New figures released on 19 June reveal that construction activity continued to rise in May, but economists are concerned that the recent high rate of growth appears to be slowing.
Barbour ABI, which supplies construction data to the Office for National Statistics (ONS), published its latest economic and construction market review showing that the total value of all new construction contracts in May increased by 5.3% compared to April, with an additional 0.6% increase in the total number of projects for the same period.
However, because the total value of construction contracts in May was 3.7% lower than May 2013, economists believe the high levels of growth are beginning to slow.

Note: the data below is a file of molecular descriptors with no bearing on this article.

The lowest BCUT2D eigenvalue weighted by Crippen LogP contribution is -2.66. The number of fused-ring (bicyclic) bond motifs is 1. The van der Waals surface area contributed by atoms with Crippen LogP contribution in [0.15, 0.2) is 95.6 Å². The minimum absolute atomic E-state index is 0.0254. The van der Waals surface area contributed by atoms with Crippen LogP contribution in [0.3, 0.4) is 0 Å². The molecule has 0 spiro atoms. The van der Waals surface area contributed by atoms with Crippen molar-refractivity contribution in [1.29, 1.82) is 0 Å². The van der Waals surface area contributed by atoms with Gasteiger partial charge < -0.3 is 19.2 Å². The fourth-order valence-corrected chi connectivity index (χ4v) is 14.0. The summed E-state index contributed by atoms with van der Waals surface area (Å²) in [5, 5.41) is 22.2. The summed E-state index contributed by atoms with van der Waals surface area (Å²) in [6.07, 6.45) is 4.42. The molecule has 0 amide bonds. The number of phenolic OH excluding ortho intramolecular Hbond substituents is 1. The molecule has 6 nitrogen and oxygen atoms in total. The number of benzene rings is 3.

The report also reveals that residential construction continues to hold around a third of the total value of contracts awarded in the UK. Only 2 of the past 14 months have seen residential construction take less than 30 per cent, fuelling speculation that the industry is becoming too reliant on the housing sector. The majority of the contracts awarded in May by value were in London, which accounted for 24% of the UK total.
Michael Dall, lead economist at Barbour ABI, said: "After the poor weather impacting the growth of contracts awarded at the start of the year, it's positive to see the construction industry bouncing back with a healthy month-on-month increase in activity. It's also encouraging to see the number of projects increasing, which suggests there is a healthy pipeline of work.
"Despite this, there are clear signs that the growth we've become used to over the last six months is starting to slow, such as the second consecutive month where year-on-year values have fallen.